Robert M. McKay

The Geological Society of America
33rd Annual North-Central Section Meeting
Clarion Hotel and Convention Center, Champaign, IL, April 22-23, 1999
1999 Abstracts with Programs, v. 31, no. 5, p. A-59


The St. Louis through Pella formations comprise the upper 20 to 40 meters of Mississippian strata over much of southeast to north-central Iowa. Several unconformity-bounded shelf sequences are known or suspected within the overall package, and these sequences display a wide spectrum of facies from evaporites to normal marine carbonates to terrestrial sandstones.

The basal sequence overlies a widespread unconformity developed on the Keokuk, Warsaw, and locally, Salem/Sonora formations. This sequence is best preserved in south-central Iowa, and is dominated by gypsum and anhydrite representative of widespread evaporative shelf conditions. Elsewhere, breccias suggest the existence of former evaporite deposits. It is uncertain whether an unconformity truncates this sequence.

The second sequence, commonly referred to as the lower St. Louis or Croton Member, is dominated by normal marine skeletal dolostones and limestones that shallow in some sections to channeled peritidal facies.  A second breccia is suggestive of former evaporites of a coastal salina/sabkha. Truncation is suggested by the local presence of overlying sandy conglomerates.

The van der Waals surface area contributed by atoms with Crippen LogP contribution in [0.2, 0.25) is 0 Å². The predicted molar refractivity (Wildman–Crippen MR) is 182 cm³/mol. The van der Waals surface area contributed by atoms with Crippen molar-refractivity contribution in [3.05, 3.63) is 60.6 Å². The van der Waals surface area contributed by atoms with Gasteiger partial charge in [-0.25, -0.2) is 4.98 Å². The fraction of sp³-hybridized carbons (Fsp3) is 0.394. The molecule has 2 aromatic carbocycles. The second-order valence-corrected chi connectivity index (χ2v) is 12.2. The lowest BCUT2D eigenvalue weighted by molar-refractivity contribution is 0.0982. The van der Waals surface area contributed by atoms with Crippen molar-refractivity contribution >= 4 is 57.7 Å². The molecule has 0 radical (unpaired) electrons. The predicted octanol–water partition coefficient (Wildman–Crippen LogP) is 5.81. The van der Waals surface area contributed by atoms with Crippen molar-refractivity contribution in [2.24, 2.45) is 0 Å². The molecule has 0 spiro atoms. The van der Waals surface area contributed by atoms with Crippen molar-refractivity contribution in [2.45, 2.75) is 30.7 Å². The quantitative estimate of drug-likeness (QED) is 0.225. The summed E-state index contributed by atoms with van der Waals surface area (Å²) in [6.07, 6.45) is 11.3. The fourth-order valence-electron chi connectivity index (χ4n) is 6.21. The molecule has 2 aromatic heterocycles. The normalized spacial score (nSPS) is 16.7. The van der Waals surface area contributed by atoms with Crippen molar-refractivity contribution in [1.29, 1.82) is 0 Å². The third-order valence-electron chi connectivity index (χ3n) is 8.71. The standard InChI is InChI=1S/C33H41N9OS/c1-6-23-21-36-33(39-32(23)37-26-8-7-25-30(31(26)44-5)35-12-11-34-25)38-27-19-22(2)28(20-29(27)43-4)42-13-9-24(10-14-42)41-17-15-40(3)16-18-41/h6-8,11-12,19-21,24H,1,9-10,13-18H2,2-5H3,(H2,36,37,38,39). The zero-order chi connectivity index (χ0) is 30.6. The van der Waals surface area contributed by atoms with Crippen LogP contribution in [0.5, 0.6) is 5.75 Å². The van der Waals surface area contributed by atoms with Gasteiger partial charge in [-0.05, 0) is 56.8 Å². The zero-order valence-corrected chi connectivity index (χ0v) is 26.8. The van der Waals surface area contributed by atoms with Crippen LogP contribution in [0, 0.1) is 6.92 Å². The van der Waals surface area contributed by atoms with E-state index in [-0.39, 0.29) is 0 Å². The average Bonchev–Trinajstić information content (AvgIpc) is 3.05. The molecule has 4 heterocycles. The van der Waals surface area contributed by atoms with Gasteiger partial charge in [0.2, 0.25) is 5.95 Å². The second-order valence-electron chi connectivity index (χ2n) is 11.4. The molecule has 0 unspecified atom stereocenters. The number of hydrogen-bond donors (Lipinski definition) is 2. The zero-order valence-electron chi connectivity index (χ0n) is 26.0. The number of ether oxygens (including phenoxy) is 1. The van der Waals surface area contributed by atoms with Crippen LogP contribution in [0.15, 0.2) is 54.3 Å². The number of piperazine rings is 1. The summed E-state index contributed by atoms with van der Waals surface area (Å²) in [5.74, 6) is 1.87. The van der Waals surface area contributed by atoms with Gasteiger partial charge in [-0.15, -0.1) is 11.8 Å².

The regressive Yenrougis Sandstone Member comprises the lower part of the third sequence in western counties. Stratification and trace fossils suggestive of shoreface and near shoreface conditions dominate the upper Yenrougis. This sandstone is conformably (?) overlain by a marine carbonate, the lower Verdi Member, that represents normal marine through supratidal conditions culminating with paleosol development and local paleokarst.

A fourth sequence of restricted-marine sandstone, shale and limestone of the upper Verdi Member is locally and conformably (?) overlain by brackish to fresh-water ostracode/fish bearing limestones that contain paleokarst partially filled with tetrapod-bearing conglomerates. These grade upward through nonmarine ostracode/fish-bearing shale and limestone and are capped by an extensively rooted sandy paleosol with thin and poorly developed coal.

The normal-marine shale and limestone succession of the overlying Pella Formation forms the uppermost sequence that is truncated by the Pennsylvanian/Mississippian unconformity.